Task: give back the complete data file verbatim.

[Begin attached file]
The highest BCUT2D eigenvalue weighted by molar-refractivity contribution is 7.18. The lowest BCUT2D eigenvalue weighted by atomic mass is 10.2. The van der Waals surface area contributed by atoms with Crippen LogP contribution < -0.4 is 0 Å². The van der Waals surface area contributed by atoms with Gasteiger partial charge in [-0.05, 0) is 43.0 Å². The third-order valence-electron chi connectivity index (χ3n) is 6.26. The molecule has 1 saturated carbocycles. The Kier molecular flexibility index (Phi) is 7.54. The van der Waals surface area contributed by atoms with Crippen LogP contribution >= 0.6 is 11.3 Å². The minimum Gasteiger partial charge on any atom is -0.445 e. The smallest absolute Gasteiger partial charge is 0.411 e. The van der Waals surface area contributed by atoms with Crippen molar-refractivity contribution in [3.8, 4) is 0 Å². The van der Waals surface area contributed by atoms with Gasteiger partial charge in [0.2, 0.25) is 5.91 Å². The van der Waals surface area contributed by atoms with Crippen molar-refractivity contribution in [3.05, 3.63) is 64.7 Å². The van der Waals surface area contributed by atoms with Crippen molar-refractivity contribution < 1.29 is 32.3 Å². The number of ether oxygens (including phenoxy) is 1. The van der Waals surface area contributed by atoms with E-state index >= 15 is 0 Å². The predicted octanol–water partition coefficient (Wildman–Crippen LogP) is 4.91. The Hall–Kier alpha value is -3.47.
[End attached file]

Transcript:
The highest BCUT2D eigenvalue weighted by molar-refractivity contribution is 7.18. The lowest BCUT2D eigenvalue weighted by atomic mass is 10.2. The van der Waals surface area contributed by atoms with Crippen LogP contribution < -0.4 is 0 Å². The van der Waals surface area contributed by atoms with Gasteiger partial charge in [-0.05, 0) is 43.0 Å². The third-order valence-electron chi connectivity index (χ3n) is 6.26. The molecule has 1 saturated carbocycles. The Kier molecular flexibility index (Phi) is 7.54. The van der Waals surface area contributed by atoms with Crippen LogP contribution >= 0.6 is 11.3 Å². The minimum Gasteiger partial charge on any atom is -0.445 e. The smallest absolute Gasteiger partial charge is 0.411 e. The van der Waals surface area contributed by atoms with Crippen molar-refractivity contribution in [3.8, 4) is 0 Å². The van der Waals surface area contributed by atoms with Gasteiger partial charge in [0.2, 0.25) is 5.91 Å². The van der Waals surface area contributed by atoms with Crippen molar-refractivity contribution in [3.05, 3.63) is 64.7 Å². The van der Waals surface area contributed by atoms with Crippen molar-refractivity contribution < 1.29 is 32.3 Å². The number of ether oxygens (including phenoxy) is 1. The van der Waals surface area contributed by atoms with E-state index >= 15 is 0 Å². The predicted octanol–water partition coefficient (Wildman–Crippen LogP) is 4.91. The Hall–Kier alpha value is -3.47.